I wonder if there’s some doofus who gets his daily breakfast from Norm’s Diner and enters each morning by yelling “NORM!” Probably. And if I lived near Groton and was the type to buy my breakfast every morning, that doofus would be me.
Norm’s Diner is a truly classic diner. It is a “late model Silk City Diner” and was originally opened in the early 1950’s. Despite several ownership changes and interior remodels over the last decade, it still looks like it’s been open since the early 1950’s.
Norm is long gone, and the most recent owner took over the joint in the summer of 2017. Hours have changed, but for the most part, not much else has from what I undertand.
This is a diner and it’s the type of diner that will serve you diner food. In diner booths or on diner stools. By diner waitstaff near diner patrons. Don’t expect anything more (or less).
Norm’s is in Groton, close enough to Electric Boat and the Coast Guard Academy and the Naval base to make it quick go-to for our men and women of the military and the military industrial complex. Damian and I certainly didn’t fit in with that crowd, nor the other crowd that joined us that day…
Sadly, there were two tables occupied by what I am certain were heroin (or other opiate) addicts. It was mildly off-putting, to watch filthy 20-somethings in ragged and baggy clothes nodding off, staring into space, and nodding off while staring into space.
Crazy enough, that day’s The Day had this headline, which I saw while waiting for my omelette.
Speaking of The Day, here’s a bit about the diner from a 2017 article:
The diner at 171 Bridge St. serves patrons who have eaten there for decades and has been open since the early 1950s. The trailer-shaped diner has the swivel stools and booth seats diners are known for, along with a jukebox with music by John Mellencamp and Creedence Clearwater Revival.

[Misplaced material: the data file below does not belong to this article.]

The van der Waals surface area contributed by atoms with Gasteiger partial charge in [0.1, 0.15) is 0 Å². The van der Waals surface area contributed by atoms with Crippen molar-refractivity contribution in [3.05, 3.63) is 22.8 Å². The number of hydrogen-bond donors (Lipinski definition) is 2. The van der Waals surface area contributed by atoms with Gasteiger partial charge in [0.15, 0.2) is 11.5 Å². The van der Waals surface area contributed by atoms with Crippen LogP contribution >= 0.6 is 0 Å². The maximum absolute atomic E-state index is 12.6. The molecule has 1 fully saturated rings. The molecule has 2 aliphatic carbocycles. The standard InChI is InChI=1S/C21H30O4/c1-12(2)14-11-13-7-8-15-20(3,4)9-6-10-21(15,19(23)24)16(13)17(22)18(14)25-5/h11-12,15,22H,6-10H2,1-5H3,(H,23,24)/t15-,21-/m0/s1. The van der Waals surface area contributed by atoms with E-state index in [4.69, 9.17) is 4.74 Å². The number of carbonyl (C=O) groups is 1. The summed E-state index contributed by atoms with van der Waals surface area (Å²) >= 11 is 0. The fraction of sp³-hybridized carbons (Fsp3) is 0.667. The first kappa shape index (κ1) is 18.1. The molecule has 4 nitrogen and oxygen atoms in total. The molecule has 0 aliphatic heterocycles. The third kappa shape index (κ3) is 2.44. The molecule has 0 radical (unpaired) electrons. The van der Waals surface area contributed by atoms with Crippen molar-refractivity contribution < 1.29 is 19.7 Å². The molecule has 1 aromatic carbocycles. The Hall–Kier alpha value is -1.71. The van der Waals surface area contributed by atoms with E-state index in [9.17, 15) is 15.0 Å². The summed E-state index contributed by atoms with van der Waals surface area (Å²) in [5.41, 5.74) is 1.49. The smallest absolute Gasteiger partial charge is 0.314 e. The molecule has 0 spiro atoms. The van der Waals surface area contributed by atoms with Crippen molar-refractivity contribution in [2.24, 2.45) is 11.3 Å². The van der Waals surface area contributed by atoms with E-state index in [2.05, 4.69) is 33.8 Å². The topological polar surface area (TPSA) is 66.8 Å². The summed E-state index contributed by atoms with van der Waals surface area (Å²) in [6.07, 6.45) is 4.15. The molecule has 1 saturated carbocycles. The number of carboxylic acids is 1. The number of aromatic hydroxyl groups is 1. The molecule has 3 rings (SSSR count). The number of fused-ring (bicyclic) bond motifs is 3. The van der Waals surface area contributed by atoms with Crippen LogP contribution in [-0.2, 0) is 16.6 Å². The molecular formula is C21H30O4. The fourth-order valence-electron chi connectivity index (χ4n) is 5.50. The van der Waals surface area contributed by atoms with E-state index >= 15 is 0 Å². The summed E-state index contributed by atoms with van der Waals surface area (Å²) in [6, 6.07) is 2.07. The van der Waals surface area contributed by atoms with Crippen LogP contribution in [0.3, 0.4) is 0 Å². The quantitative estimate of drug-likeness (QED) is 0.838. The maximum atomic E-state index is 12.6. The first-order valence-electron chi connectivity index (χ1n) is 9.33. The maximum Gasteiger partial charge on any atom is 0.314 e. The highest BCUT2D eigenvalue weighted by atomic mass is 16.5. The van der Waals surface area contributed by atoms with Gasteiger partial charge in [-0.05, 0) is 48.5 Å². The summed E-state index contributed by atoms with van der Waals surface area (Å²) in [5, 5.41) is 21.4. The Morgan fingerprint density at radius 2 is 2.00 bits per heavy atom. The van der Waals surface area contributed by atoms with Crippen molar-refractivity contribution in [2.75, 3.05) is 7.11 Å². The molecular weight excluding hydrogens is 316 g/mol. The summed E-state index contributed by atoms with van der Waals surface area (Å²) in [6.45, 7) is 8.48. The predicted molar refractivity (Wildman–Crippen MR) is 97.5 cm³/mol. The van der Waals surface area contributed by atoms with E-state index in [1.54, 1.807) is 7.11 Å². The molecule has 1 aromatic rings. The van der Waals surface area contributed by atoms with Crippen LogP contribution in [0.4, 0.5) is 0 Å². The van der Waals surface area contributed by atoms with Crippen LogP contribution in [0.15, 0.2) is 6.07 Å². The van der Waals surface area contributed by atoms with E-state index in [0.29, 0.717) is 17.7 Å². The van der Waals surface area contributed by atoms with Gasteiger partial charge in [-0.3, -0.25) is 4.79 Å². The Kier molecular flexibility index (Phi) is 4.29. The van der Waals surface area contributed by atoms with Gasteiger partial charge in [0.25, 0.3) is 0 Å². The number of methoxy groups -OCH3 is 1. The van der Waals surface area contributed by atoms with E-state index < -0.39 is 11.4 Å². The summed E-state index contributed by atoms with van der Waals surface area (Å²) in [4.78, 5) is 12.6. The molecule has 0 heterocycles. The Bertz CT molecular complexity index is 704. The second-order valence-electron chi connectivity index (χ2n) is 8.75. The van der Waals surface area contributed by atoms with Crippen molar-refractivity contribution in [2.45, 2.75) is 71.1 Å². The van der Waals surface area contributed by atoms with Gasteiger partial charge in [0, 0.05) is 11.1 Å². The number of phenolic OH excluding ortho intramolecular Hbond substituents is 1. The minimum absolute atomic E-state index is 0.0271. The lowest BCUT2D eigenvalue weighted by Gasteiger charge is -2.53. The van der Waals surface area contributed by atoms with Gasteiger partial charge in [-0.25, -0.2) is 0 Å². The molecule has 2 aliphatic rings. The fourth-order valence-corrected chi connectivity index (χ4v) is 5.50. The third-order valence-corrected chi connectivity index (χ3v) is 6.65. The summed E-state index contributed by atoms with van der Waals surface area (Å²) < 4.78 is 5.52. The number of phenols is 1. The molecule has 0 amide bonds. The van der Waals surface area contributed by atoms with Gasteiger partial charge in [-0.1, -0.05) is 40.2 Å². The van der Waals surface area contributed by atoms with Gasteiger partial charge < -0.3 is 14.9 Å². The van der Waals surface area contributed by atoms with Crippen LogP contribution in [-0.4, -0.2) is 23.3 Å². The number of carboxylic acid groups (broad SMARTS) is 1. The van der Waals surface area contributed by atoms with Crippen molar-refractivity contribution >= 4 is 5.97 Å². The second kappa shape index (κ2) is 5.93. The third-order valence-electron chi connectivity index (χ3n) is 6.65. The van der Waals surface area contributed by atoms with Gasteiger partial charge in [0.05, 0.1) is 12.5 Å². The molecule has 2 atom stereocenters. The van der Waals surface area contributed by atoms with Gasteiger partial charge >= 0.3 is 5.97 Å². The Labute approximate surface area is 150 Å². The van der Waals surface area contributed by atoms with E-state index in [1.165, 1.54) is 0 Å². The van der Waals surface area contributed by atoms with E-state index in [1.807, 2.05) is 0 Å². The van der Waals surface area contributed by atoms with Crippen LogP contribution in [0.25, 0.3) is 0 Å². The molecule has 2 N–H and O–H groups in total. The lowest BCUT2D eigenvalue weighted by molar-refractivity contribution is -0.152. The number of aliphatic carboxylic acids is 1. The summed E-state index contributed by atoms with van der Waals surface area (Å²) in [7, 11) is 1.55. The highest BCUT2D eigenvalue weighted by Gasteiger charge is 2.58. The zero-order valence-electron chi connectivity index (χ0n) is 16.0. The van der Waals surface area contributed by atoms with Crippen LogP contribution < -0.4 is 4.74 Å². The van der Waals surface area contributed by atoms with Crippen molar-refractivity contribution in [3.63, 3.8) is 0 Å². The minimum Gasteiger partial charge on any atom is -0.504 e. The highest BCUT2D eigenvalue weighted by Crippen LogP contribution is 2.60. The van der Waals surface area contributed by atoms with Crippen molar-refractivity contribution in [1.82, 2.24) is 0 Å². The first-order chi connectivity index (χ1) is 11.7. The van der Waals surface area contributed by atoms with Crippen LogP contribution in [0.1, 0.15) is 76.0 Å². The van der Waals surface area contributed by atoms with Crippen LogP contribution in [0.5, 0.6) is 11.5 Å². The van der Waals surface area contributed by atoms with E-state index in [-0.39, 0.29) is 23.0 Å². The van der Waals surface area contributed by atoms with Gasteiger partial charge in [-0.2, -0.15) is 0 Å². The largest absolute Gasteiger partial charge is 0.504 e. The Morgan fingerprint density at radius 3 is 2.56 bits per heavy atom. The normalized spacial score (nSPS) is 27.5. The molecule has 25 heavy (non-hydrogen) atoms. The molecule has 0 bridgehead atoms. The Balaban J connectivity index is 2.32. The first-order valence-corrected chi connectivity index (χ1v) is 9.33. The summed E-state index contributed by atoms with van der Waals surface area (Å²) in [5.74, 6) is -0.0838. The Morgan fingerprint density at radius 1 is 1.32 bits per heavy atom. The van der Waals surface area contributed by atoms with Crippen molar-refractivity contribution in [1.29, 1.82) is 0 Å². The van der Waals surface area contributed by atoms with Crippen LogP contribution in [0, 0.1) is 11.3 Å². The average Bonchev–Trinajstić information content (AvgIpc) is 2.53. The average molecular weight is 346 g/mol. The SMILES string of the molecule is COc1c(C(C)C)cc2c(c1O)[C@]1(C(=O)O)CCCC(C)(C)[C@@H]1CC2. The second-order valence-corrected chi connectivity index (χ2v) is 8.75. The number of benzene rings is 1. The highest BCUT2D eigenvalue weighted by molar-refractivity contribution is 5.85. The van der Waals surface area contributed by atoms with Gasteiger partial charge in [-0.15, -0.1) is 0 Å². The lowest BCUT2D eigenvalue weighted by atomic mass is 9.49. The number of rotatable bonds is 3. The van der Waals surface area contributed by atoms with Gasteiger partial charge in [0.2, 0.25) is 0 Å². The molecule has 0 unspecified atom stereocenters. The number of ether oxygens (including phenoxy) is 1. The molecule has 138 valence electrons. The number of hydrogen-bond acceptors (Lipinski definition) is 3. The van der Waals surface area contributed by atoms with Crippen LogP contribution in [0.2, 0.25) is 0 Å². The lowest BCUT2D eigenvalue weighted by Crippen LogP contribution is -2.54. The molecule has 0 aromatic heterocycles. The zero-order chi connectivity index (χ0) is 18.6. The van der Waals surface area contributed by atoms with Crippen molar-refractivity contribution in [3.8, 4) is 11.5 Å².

The menu, on laminated paper, offers traditional diner fare like hamburgers, milkshakes and biscuits with sausage gravy. In 2012, former U.S. Sen. Joe Lieberman visited the diner as part of a farewell tour of local diners to say goodbye and thank local constituents.
Zach Spears, 22, paid for breakfast Monday while a waitress nearby served plates of eggs, home fries and crispy bacon. Most of the booths were filled.
“The style is definitely different,” said Spears, a regular at the diner. “It’s one of a kind. Nothing else really compares.”
I don’t know about that, Zach. You’re 22, so I’ll forgive you for your opinion. My omelette was perfectly fine, but my home fries were tough and under-seasoned. Damian sort of slogged through his grilled cheese, but I was able to get a clamshell and take it over to our next destination (Outer Light Brewing) to keep him occupied for a bit.
The diner is served by a terrible parking lot on a somewhat grimy stretch of road near I-95 – which isn’t a knock on Norm’s at all. That’s how all tiny railcar classic diners should be.
I hope Norm’s continues to survive and even thrive, as these types of establishments are disappearing day by day. The food here is relatively inexpensive and while certainly not gourmet, I would have no problem eating here whenever I’m in Groton.